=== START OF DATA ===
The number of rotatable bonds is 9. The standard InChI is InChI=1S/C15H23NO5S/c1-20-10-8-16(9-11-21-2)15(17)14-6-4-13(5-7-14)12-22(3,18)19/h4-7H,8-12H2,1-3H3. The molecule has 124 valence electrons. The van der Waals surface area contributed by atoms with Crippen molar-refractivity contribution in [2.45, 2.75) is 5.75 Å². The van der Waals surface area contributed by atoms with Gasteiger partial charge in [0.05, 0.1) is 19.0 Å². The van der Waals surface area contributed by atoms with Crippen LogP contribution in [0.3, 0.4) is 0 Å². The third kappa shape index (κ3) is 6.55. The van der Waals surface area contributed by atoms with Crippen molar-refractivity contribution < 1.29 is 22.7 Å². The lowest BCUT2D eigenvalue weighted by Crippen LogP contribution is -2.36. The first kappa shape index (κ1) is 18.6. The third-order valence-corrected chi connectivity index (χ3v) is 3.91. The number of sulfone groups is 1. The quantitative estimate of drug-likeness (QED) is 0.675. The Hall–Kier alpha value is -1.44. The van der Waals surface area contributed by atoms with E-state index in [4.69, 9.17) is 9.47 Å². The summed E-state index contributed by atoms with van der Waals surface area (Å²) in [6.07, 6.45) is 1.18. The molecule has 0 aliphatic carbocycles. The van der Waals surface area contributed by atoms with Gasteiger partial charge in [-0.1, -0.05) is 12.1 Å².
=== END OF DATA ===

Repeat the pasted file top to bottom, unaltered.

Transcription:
The number of rotatable bonds is 9. The standard InChI is InChI=1S/C15H23NO5S/c1-20-10-8-16(9-11-21-2)15(17)14-6-4-13(5-7-14)12-22(3,18)19/h4-7H,8-12H2,1-3H3. The molecule has 124 valence electrons. The van der Waals surface area contributed by atoms with Crippen molar-refractivity contribution in [2.45, 2.75) is 5.75 Å². The van der Waals surface area contributed by atoms with Gasteiger partial charge in [0.05, 0.1) is 19.0 Å². The van der Waals surface area contributed by atoms with Crippen LogP contribution in [0.3, 0.4) is 0 Å². The third kappa shape index (κ3) is 6.55. The van der Waals surface area contributed by atoms with Crippen molar-refractivity contribution < 1.29 is 22.7 Å². The lowest BCUT2D eigenvalue weighted by Crippen LogP contribution is -2.36. The first kappa shape index (κ1) is 18.6. The third-order valence-corrected chi connectivity index (χ3v) is 3.91. The number of sulfone groups is 1. The quantitative estimate of drug-likeness (QED) is 0.675. The Hall–Kier alpha value is -1.44. The van der Waals surface area contributed by atoms with E-state index in [4.69, 9.17) is 9.47 Å². The summed E-state index contributed by atoms with van der Waals surface area (Å²) in [6.07, 6.45) is 1.18. The molecule has 0 aliphatic carbocycles. The van der Waals surface area contributed by atoms with Gasteiger partial charge in [-0.1, -0.05) is 12.1 Å².